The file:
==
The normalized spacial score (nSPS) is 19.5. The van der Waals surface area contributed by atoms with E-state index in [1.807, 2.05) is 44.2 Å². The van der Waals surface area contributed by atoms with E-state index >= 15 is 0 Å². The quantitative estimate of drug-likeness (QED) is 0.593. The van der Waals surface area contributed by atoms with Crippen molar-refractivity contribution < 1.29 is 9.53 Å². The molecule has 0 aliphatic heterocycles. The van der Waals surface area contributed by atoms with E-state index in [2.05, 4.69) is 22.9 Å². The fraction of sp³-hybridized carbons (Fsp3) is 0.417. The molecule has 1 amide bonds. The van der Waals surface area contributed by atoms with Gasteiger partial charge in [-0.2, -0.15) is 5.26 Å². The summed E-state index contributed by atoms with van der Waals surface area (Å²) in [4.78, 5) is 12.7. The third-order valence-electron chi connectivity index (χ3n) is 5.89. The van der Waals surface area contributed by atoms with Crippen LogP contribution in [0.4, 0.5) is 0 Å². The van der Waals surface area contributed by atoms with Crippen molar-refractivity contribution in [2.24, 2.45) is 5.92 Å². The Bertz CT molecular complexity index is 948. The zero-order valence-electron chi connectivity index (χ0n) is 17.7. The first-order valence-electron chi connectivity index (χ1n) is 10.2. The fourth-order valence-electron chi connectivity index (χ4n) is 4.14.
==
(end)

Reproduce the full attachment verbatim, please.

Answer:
The normalized spacial score (nSPS) is 19.5. The van der Waals surface area contributed by atoms with E-state index in [1.807, 2.05) is 44.2 Å². The van der Waals surface area contributed by atoms with E-state index >= 15 is 0 Å². The quantitative estimate of drug-likeness (QED) is 0.593. The van der Waals surface area contributed by atoms with Crippen molar-refractivity contribution < 1.29 is 9.53 Å². The molecule has 0 aliphatic heterocycles. The van der Waals surface area contributed by atoms with E-state index in [2.05, 4.69) is 22.9 Å². The fraction of sp³-hybridized carbons (Fsp3) is 0.417. The molecule has 1 amide bonds. The van der Waals surface area contributed by atoms with Gasteiger partial charge in [-0.2, -0.15) is 5.26 Å². The summed E-state index contributed by atoms with van der Waals surface area (Å²) in [4.78, 5) is 12.7. The third-order valence-electron chi connectivity index (χ3n) is 5.89. The van der Waals surface area contributed by atoms with Crippen LogP contribution in [0.4, 0.5) is 0 Å². The van der Waals surface area contributed by atoms with Crippen molar-refractivity contribution in [2.24, 2.45) is 5.92 Å². The Bertz CT molecular complexity index is 948. The zero-order valence-electron chi connectivity index (χ0n) is 17.7. The first-order valence-electron chi connectivity index (χ1n) is 10.2. The fourth-order valence-electron chi connectivity index (χ4n) is 4.14.